Pride Reverses Ban on Israeli Apartheid
CJC: Pride organizers "succumbing to pressure tactics."
Just a week before Pride Toronto’s annual parade, the previous ban on the controversial phrase “Israeli Apartheid” has been lifted.
Tracey Sandilands, Pride Toronto’s executive director, confirmed on Wednesday that the decision was approved. It will require each participating group in the July 4th parade to sign a contract agreeing to abide by the city’s Declaration of a Non-Discrimination Policy.
The resolution came after three respected member of Toronto’s gay and lesbian community proposed the alternative option, after having spoken to Pastor Brent Hawkes of the Metropolitan Community Church, human rights lawyer Doug Elliott, and 519 Church Street Community Centre executive director Maura Lawless.
The proposal was then unanimously voted upon by the board.
“There are a large number of people that are sad at the way the community is currently torn over this issue,” said Pastor Brent Hawkes. “Pride has found itself in the middle of a difficult situation and we felt it was time to step in and see how we could help.”
According to Pride senior co-chair Genevieve D’Iorio, “We are extremely grateful to the community leaders that took the time to work on this proposal and help us examine ways to resolve this impasse. The board’s intention has always been to make the best decision possible to ensure the success of Pride and we believe that this proposal is a really constructive way forward.”
Back on May 21, Pride Toronto’s board of directors had stated that use of the term “Israeli apartheid” went against the city’s anti-discrimination policy, referring to the Ontario legislature’s decision to denounce Israeli Apartheid Week last February.
The group Queers Against Israeli Apartheid then denounced the ban, and threatened to boycott the festival since that time, the parade’s grand marshal has resigned, and other dissidents have threatened to initiate an alternative to Toronto’s Pride Parade.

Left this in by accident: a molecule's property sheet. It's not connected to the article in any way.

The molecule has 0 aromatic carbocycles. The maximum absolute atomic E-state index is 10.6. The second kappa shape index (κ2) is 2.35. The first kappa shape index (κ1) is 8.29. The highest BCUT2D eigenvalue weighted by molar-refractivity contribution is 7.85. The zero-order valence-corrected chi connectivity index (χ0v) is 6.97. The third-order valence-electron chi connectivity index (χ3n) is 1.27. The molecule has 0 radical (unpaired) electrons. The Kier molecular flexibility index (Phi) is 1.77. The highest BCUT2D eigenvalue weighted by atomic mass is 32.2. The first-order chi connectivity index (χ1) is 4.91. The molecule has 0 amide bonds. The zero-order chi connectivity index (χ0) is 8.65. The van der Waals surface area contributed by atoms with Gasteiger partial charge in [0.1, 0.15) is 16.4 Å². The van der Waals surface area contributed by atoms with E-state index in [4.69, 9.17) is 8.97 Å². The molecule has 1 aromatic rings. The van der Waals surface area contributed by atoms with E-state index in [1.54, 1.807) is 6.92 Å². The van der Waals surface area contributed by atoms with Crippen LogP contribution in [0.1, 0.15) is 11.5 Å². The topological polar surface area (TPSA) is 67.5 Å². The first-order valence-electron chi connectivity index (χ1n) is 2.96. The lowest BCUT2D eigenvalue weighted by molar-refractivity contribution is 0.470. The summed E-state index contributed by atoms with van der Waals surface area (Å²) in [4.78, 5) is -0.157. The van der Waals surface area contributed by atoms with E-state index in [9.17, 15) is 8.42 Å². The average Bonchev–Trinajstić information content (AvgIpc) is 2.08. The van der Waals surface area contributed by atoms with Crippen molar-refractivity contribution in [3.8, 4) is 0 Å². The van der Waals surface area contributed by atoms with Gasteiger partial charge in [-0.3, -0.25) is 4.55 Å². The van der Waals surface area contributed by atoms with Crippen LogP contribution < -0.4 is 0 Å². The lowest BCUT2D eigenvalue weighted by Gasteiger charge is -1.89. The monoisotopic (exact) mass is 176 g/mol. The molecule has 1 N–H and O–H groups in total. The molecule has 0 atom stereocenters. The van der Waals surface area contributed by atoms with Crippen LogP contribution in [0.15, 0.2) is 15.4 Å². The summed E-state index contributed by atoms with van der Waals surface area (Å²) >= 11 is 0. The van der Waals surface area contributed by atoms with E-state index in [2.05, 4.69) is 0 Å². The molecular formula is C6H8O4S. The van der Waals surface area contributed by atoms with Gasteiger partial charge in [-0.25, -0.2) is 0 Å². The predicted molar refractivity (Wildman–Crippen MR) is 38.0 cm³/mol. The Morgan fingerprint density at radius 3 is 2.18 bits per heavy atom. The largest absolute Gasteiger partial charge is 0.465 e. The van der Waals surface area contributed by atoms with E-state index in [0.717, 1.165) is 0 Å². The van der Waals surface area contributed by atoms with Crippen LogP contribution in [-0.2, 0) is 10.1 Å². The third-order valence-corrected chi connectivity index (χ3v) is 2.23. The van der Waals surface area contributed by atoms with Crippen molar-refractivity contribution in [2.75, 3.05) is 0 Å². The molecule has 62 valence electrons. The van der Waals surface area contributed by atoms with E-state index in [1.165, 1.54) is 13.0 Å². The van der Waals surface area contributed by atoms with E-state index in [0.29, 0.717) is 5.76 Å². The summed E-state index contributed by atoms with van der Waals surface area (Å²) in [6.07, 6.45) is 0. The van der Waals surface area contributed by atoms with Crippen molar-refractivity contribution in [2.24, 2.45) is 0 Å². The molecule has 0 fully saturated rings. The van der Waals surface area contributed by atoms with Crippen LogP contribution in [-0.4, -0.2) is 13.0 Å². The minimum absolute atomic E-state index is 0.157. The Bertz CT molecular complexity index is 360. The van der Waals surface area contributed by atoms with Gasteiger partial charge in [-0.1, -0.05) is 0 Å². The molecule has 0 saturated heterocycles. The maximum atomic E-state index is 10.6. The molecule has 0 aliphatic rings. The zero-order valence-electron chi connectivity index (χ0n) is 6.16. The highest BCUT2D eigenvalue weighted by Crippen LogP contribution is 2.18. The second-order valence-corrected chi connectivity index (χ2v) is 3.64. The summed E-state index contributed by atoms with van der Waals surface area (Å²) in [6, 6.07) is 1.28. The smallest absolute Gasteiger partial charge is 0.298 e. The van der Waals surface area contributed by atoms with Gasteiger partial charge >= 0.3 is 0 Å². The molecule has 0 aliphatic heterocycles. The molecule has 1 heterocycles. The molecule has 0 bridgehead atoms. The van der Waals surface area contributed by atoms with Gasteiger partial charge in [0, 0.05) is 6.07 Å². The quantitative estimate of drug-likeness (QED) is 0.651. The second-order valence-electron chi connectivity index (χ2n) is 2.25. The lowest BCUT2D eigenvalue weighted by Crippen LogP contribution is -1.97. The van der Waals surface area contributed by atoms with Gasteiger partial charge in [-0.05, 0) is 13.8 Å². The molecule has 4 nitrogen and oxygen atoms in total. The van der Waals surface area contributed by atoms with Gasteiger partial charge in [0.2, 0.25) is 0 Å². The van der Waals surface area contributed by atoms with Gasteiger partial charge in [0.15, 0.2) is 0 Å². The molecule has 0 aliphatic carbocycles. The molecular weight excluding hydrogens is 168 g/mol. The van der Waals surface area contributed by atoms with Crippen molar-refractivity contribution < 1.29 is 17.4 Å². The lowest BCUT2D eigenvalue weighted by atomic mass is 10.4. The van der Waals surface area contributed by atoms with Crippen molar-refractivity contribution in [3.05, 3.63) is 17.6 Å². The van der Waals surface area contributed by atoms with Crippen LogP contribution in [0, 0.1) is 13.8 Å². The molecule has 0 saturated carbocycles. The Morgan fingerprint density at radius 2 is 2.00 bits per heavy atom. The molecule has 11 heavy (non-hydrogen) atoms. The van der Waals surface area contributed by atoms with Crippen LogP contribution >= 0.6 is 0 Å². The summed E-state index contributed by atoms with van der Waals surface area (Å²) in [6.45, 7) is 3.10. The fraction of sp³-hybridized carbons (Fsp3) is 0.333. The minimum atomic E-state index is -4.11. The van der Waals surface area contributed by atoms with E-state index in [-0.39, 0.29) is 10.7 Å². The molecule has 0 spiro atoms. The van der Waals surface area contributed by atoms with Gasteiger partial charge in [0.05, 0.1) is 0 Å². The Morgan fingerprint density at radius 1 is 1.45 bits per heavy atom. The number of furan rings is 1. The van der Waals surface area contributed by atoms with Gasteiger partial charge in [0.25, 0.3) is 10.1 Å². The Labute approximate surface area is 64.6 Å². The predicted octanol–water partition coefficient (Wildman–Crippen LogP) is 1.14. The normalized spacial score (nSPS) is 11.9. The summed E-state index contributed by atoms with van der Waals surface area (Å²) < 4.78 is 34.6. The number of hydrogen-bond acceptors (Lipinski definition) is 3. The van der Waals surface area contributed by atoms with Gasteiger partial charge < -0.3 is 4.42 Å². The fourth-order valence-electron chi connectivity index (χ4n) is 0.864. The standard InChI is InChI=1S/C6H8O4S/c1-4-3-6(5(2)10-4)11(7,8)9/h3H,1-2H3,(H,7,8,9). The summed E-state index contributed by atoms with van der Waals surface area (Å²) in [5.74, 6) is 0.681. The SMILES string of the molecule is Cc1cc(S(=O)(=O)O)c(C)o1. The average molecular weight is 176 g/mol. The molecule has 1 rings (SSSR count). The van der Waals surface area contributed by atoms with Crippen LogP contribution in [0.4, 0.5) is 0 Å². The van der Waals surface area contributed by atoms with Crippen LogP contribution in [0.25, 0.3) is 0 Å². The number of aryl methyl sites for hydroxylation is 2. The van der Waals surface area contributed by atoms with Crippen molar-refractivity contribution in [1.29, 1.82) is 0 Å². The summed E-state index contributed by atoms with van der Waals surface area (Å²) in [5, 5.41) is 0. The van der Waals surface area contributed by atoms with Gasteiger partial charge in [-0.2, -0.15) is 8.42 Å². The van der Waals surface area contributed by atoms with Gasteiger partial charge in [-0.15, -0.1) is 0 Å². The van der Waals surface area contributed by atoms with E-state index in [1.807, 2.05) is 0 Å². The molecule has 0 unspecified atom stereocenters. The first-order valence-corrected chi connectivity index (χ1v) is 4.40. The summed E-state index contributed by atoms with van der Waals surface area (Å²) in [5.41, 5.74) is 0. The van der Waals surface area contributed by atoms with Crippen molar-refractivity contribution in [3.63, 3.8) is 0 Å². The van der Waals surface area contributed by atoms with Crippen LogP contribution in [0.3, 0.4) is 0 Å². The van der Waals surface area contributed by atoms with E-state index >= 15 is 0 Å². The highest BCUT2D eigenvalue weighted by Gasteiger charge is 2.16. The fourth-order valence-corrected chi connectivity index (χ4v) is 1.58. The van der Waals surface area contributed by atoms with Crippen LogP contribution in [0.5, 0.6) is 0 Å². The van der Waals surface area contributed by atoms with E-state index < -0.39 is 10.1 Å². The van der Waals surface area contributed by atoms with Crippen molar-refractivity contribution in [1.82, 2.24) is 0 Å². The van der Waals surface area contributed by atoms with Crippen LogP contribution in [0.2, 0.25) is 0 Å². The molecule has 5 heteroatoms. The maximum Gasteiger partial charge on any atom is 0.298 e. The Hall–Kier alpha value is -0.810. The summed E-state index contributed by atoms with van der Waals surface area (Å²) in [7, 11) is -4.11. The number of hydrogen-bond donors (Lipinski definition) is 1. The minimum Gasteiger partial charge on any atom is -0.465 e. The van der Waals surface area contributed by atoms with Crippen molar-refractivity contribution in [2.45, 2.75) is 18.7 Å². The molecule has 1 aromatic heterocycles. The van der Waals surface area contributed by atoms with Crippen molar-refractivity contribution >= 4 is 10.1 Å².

According to Bernie Farber, CEO of the Canadian Jewish Congress, “it’s absolutely astounding that bullying and intimidation seems to be a message that works. In other words, if you want to get something, just bully and intimidate and you’ll get your way. The hateful and violent language from last year is very well-known and I think people as a result, and I’m sad to say this, will stay away.”
The National Post reported that Tim McCaskell, Queers Against Israeli Apartheid spokesman, said he thought the decision to ban the phrase “Israeli apartheid” was about censorship, not hate.
Pride Toronto, which received close to $120,000 in funding from the city last year, said it initially decided to ban the phrase during the parade for fear funding would be pulled from multiple sources. In a statement released June 7, the group said “the use of the words ‘Israeli apartheid’ made participants feel unsafe.”
Nonetheless, however, organizers have caved.
Jordan Kerbel of the Canadian Jewish Congress told Shalom Life: “I can tell you that we think the organizers of the pride parade are now cowering and giving in to bullying and intimidation tactics. What they should have done was stuck to their original statement, which was correct, and stand up against discrimination and hateful messaging that the anti-Israel organization is planning to deliver. They should not have succumbed to the pressure tactics.”
“The whole idea of the pride parade,” Kerbel continued, “is to create a safe and respectful environment, and the groups that bring messages of discrimination and intimidation must not be given license to hijack the parade, and turn it into a propaganda tool for inflammatory anti Israel venom.”